February 26, 1999
I'm part of a great oppressed minority whose
basic human rights are trampled every day. I'm not
a morning person.
All the glory goes to the people who are at
their desks by seven am - usually after having
jogged ten miles, read the paper and solved world
Just because you're not up with the birds,
people automatically think you're lazy. It doesn't
matter how late you work into the night - your
co-workers only remember who was in first.
In fact, working late isn't even a virtue
anymore. It's a strike against you. It now seems
to mean you're not smart enough to get your work
done before five.
Of course the morning people don't have to wait
for five o'clock before they can leave because...
"they were in early."
Every morning my voice mail is full of messages
from people like: "Hi, it's Bob. It's quarter to
four in the morning, but I guess you're not at your
desk yet. Call me when you get in."
Of course when you call back at nine or ten Bob
is nowhere to be found. It's just another example
of how early risers mock the rest of us. You see,
if someone calls you early enough in the morning
they have the moral high ground all day, and don't
have to return your calls - until of course the
next morning at six-thirty, when they know you're
still in bed.
The real pity is, I have no way of checking
their story about being in early. The only thing I
can see before eight is the inside of my eyelids.
And what sadistic fiend invented breakfast
meetings? Having to go to meetings is bad enough,
but dragging yourself into some conference room for
a stale muffin and weak coffee at seven in the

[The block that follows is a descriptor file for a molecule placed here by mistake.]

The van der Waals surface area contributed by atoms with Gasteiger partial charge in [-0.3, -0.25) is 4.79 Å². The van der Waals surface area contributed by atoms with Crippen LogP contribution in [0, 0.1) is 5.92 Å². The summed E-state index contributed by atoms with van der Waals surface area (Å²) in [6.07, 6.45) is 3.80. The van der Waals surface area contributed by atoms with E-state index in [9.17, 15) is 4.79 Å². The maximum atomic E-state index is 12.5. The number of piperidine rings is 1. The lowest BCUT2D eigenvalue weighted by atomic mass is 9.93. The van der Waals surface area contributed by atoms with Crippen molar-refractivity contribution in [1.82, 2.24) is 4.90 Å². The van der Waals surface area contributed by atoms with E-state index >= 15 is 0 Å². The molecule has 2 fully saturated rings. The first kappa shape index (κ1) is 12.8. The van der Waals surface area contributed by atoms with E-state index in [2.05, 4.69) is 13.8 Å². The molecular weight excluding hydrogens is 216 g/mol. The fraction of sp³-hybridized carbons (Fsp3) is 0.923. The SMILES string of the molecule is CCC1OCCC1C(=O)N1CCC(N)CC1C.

morning is something you should be able to report
to the Human Rights Commission.
Anything I'm likely to do before 9 am is likely
to be gibberish anyway. I'm at my mental best (and
remember it's a sliding scale) between noon and the
wee hours of the morning.
I'm sure there must be a vampire somewhere in
the family tree, which should come as no surprise
to anyone who has looked at the pasty faces in my
This whole early rising thing was a virtue
before the invention of the electric light bulb
when you had to make the most of daylight hours.
My great grandparents farmed in Manitoba in the
mid-1800s. I'm sure they got up early to make the
most of the day. But within a generation we had
moved to the city and were sleeping in late.
Forget "organic", if I was a farmer these days
I'd be raising a new line of produce called "well
rested" food. I'd let the pigs, cows and chickens
sleep in as late as they want.
Then they could stay up late and watch Letterman
and the midnight movie with me.
I'm sure the result would be produce from more
contented animals. Late riser bacon and eggs would
be completely free from the stress of getting up at
the crack of dawn - and that's got to make them
The early bird may get the worm, but I say he's
welcome to it, as long as he lets the rest of us